7 Ways To Deal With Teens' & Tweens' Constant 'Fine'

Does Your Teen Or Tween Have A Case Of The ‘Fines’? Here Are 7 Ways To Stay Connected

September 12, 2021 Updated September 9, 2021

Conflict in a family
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I have a teen and a pre-teen, which means that most of our conversations go something like this:

Me: How was school?

Kid: Fine.

Me: How was your test?

Kid: Fine

Me: How was baseball practice?

Kid: Fine.

Me: Want pizza for dinner?

Kid: Fine.

It’s fine. They’re fine. Everything’s fine.

Except, of course, that’s not entirely true. Details about the math test they aced (or bombed) are revealed while they’re brushing their teeth before bed. Long-winded stories about who’s crushing on who and what so-and-so said during history class and what they really think about their football coach come out while driving to the dentist or the way home from a friend’s. And you find out after you ordered pizza that they didn’t really want pizza at all.

It’s not that teens and tweens don’t talk to us anymore; it just has to be on their terms, in their way, on their timetable. In the meantime, they can seem closed off and silent, like they’re intentionally ignoring us with their sighs and eye rolls and endless barrage of “fine”.

What’s a parent to do? Well, annoying as it is, not a whole lot. So much about raising teens is waiting things out, being “potted plant” parents, and letting them come to us without pushing them too much. That said, here are a few suggestions for dealing with a case of the “fine”s:

1. Avoid returning the eye rolls with more eye rolls.

Yeah, I know. Easier said than done. I’m the queen of passive-aggressive reactions (which I’m told are really just aggressive) when my kids shrug off their chores or blow me off. But experts say that this just escalates the situation and can cause your teen to withdraw even more.

2. Normalize their feelings.

One of my kids really struggles with a case of the Mondays. Every. Single. Week. We hear the same moaning and groaning without fail. Instead of brushing him off – because we’ve heard this song and dance a millions times – I’ve been trying to validate his feelings more.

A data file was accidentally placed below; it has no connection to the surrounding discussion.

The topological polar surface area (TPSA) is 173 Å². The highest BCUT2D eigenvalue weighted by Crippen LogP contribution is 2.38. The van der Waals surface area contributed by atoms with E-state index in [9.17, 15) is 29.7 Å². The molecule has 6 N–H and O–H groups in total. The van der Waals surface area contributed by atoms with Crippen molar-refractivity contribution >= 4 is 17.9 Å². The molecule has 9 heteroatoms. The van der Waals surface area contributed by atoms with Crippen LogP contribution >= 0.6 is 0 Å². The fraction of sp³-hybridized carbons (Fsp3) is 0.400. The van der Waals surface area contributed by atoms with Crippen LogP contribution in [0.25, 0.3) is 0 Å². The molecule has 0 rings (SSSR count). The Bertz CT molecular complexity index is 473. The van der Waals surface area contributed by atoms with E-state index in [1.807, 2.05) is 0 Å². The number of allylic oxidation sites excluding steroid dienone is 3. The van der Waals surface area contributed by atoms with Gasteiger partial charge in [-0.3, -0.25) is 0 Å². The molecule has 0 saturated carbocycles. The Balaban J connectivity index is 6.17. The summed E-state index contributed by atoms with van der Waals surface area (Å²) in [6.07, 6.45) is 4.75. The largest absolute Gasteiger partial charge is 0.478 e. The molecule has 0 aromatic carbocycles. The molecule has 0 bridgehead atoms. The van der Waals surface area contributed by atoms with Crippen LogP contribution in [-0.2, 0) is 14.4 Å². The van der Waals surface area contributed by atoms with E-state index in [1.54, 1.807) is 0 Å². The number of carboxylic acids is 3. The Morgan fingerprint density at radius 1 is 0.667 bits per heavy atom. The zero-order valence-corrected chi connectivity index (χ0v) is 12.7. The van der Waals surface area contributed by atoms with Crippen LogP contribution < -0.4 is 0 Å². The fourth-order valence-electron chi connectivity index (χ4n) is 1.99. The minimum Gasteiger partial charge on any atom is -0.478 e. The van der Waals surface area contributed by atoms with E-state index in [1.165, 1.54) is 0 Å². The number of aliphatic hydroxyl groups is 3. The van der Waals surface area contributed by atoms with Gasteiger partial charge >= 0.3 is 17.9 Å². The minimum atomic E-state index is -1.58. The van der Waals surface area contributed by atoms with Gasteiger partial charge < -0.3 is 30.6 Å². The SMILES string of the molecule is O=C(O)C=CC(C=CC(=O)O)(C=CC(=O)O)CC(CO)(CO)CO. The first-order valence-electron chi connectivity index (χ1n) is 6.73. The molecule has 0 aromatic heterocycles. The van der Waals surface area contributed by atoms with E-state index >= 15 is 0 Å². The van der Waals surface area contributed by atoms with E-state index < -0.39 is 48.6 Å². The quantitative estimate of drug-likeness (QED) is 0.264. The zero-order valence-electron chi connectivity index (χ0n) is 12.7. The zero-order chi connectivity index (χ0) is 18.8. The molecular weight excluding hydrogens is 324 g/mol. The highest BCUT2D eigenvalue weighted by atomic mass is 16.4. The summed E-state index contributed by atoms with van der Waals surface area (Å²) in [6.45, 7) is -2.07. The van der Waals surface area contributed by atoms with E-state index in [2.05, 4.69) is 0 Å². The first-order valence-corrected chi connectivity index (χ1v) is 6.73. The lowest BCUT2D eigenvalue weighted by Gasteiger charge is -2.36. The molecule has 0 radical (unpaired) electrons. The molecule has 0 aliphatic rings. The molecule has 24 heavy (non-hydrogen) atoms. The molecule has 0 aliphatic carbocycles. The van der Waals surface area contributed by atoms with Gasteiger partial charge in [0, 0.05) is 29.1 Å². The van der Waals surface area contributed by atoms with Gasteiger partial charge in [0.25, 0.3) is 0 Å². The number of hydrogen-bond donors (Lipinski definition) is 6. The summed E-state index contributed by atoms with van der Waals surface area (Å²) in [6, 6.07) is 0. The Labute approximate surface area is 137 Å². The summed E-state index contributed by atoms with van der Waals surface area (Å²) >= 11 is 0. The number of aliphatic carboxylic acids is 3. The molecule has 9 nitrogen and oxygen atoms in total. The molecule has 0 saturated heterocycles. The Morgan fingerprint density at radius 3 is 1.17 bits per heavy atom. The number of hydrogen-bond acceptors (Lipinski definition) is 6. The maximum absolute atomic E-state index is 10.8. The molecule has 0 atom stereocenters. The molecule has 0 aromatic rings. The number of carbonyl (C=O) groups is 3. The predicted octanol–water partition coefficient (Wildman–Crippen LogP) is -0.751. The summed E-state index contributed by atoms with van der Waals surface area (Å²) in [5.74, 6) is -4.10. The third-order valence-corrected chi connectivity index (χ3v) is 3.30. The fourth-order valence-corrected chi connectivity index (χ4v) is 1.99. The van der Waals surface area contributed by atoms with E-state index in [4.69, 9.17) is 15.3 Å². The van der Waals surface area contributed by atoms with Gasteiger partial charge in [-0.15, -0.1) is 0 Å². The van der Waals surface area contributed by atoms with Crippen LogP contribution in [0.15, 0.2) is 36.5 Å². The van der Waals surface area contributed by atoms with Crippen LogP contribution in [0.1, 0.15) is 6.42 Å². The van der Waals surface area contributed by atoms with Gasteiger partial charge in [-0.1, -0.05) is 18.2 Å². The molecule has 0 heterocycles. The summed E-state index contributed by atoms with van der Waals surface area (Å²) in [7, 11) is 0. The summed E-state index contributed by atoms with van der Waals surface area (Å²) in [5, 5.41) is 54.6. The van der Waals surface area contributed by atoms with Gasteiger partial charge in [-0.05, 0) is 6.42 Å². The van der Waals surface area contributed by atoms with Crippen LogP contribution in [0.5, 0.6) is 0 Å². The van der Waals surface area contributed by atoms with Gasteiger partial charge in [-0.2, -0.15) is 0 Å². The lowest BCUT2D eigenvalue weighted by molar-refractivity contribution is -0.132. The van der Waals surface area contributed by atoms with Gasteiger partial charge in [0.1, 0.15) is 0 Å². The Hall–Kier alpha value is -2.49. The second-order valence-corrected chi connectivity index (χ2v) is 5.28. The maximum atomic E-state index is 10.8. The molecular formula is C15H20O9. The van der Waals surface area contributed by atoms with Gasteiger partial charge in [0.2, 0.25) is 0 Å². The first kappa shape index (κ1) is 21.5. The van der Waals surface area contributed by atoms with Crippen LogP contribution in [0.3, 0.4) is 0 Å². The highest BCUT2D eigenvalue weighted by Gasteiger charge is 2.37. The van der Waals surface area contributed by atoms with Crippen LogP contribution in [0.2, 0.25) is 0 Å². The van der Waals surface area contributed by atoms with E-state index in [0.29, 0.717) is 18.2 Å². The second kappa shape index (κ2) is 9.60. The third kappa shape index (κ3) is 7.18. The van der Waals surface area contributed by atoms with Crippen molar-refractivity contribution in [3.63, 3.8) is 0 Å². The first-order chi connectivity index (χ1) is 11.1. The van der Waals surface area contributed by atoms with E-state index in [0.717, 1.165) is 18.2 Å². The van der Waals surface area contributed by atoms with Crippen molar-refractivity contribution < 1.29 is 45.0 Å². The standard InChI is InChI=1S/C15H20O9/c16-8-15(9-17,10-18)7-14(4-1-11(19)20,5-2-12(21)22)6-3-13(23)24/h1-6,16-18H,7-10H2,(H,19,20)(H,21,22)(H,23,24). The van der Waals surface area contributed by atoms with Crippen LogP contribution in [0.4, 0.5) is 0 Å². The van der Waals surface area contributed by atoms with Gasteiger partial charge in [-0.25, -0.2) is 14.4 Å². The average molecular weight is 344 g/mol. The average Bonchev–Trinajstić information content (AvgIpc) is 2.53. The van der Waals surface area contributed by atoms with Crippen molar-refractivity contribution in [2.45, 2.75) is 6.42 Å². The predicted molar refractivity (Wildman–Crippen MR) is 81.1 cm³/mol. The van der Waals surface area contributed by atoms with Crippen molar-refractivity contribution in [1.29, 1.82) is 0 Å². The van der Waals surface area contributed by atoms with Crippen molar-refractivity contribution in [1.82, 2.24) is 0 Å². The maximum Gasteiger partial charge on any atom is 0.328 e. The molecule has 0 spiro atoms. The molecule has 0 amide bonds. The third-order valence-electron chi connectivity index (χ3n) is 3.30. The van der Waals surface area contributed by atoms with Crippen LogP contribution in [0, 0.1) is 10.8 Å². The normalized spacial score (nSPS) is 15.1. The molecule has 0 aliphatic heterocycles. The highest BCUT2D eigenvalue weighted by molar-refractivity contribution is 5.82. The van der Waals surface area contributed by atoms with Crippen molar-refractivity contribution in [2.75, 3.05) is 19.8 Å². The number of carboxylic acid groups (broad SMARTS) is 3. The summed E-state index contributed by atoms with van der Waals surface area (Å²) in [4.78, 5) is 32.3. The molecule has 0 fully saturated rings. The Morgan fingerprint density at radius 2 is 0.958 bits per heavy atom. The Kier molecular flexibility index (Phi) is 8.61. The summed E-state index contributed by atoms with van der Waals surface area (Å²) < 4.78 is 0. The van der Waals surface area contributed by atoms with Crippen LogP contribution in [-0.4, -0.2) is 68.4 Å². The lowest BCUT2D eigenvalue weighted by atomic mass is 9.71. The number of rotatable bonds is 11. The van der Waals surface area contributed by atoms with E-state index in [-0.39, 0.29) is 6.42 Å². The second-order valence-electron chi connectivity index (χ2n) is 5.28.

3. Do things together.

Instead of talking, try doing. Go to a baseball game together. Window shop. Grab a cup of coffee. Sometimes your kid will open up when they are doing something they enjoy, but even if they don’t, you’ll be spending time together.

4. Pick your battles.

If constant nagging to clean their room causes your teen to withdraw, maybe let it go. Instead of pushing them to study for their math test, maybe just let natural consequences play out. Instead of chastising them for spending their allowance on another lip gloss that’ll just get thrown on the bathroom counter, maybe let it slide. This isn’t saying we should be pushovers or that we shouldn’t have boundaries, but sometimes we need to step aside, close our mouth, and just wait things out.

5. Try “Botox Brow”.

No, this isn’t a new skin care regime. It’s a term coined by Michelle Icard, CNN in the Press of Atlantic City to refer to replying with an expressionless face when your tween or teen does something that really gets under your skin. This seems impossible to me considering my facial expressions usually speak for me, but if this works for you, go for it.

6. Don’t talk; just wait.

Instead of pressing for more information and asking a litany of follow-up questions, just let their “fine” hang there. Stay present and available, but don’t press. Chances are, they’ll open up when they’re ready. If they stay closed off not just conversationally, but physically too, or their lack of communication becomes alarming, it might be helpful to a mental health professional.

7. When they do talk, listen. And that’s it.

This is another one that falls into the “easier said than done” camp, especially when the talking comes hours after they should be sleeping or when you’re racing out the door to meet some friends for dinner. But knowing that you’re available to listen is really important – not just for teens, but for everyone. But even more than being available, try your best to just listen – without offering advice – and see where the conversation goes.

Bottom line: As frustrating as they are, the “fines” are normal. Your relationship with your teen or tween isn’t broken or damaged just because they stop talking to you about everything or because they retreat to their room after dinner instead of snuggling in for a tv show. They are just changing – and so is your relationship.